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Scottish Ghost Stories (Elliott O'Donnell) online

Scottish Ghost Stories


At the foot of the staircase Mrs. Gibbons met her cousin, and, as she clutched the latter for support, the barrel shot past her, still continuing its descent--bump--bump--bump! (though the steps as far as she could see had ended)--till the sounds gradually dwindled away in the far distance.

Whilst the manifestations lasted, neither Mrs. Gibbons nor her cousin spoke; but the latter, as soon as the sounds had ceased, dragged Mrs. Gibbons away, and, in a voice shaking with terror, cried: "Quick, quick--don't, for Heaven's sake, look round--worse has yet to come." And, pulling Mrs. Gibbons along in breathless haste, she unceremoniously hustled her out of the Tower.

"That was no barrel!" Mrs. Gibbons's cousin subsequently remarked by way of explanation. "I saw it--I have seen it before. Don't ask me to describe it. I dare not--I dare not even think of it. Whenever it appears, a certain thing happens shortly afterwards. Don't, don't on any account say a word about it to any one here." And Mrs. Gibbons, my mother told me, came away from Glamis a thousand times more curious than she was when she went.

* * * * *

The last story I have to relate is one I heard many years ago, when I was staying near Balmoral. A gentleman named Vance, with strong antiquarian tastes, was staying at an inn near the Strathmore estate, and, roaming abroad one afternoon, in a fit of absent-mindedness entered the castle grounds. It so happened--fortunately for him--that the family were away, and he encountered no one more formidable than a man he took to be a gardener, an uncouth-looking fellow, with a huge head covered with a mass of red hair, hawk-like features, and high cheek-bones, high even for a Scot. Struck with the appearance of the individual, Mr. Vance spoke, and, finding him wonderfully civil, asked whether, by any chance, he ever came across any fossils, when digging in the gardens.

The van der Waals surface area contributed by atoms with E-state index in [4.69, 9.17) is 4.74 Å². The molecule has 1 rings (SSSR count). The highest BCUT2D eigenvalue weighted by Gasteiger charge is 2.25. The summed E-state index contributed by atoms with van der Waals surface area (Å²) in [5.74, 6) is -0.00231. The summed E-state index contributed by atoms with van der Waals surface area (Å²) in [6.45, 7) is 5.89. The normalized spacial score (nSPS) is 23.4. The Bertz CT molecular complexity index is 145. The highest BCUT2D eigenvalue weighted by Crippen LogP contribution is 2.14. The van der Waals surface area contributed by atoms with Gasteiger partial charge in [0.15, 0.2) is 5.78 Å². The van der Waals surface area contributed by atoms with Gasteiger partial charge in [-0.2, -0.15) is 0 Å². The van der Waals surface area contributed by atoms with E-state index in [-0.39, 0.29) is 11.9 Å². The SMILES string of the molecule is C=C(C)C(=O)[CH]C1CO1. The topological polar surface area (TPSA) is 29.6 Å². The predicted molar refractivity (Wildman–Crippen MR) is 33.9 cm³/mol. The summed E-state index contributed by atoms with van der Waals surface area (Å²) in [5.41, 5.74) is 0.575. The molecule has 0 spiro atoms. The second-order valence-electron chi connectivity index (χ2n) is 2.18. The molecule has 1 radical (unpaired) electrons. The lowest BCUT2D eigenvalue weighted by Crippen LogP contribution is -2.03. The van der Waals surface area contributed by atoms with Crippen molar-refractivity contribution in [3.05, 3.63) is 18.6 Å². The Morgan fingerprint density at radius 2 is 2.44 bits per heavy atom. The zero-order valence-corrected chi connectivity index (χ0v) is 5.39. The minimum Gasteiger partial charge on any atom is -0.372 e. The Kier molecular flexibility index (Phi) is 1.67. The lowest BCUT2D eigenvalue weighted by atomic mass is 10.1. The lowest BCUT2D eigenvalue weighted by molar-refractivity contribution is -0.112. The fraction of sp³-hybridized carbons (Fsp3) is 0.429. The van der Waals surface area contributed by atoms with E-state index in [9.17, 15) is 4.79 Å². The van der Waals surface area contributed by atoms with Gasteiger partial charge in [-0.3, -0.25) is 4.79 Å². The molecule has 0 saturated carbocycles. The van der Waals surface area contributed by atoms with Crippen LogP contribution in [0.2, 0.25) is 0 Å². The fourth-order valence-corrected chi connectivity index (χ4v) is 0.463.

"I dinna ken the meaning of fossils," the man replied. "What are they?"

Mr. Vance explained, and a look of cunning gradually pervaded the fellow's features. "No!" he said, "I've never found any of those things, but if you'll give me your word to say nothing about it, I'll show you something I once dug up over yonder by the Square Tower."

"Do you mean the Haunted Tower?--the Tower that is supposed to contain the secret room?" Mr. Vance exclaimed.

An extraordinary expression--an expression such as Mr. Vance found it impossible to analyse--came into the man's eyes. "Yes! that's it!" he nodded. "What people call--and rightly call--the Haunted Tower. I got it from there. But don't you say naught about it!"

Mr. Vance, whose curiosity was roused, promised, and the man, politely requesting him to follow, led the way to a cottage that stood near by, in the heart of a gloomy wood. To Mr. Vance's astonishment the treasure proved to be the skeleton of a hand--a hand with abnormally large knuckles, and the first joint--of both fingers and thumb--much shorter than the others. It was the most extraordinarily shaped hand Mr. Vance had ever seen, and he did not know in the least how to classify it. It repelled, yet interested him, and he eventually offered the man a good sum to allow him to keep it. To his astonishment the money was refused. "You may have the thing, and welcome," the fellow said. "Only, I advise you not to look at it late at night; or just before getting into bed. If you do, you may have bad dreams."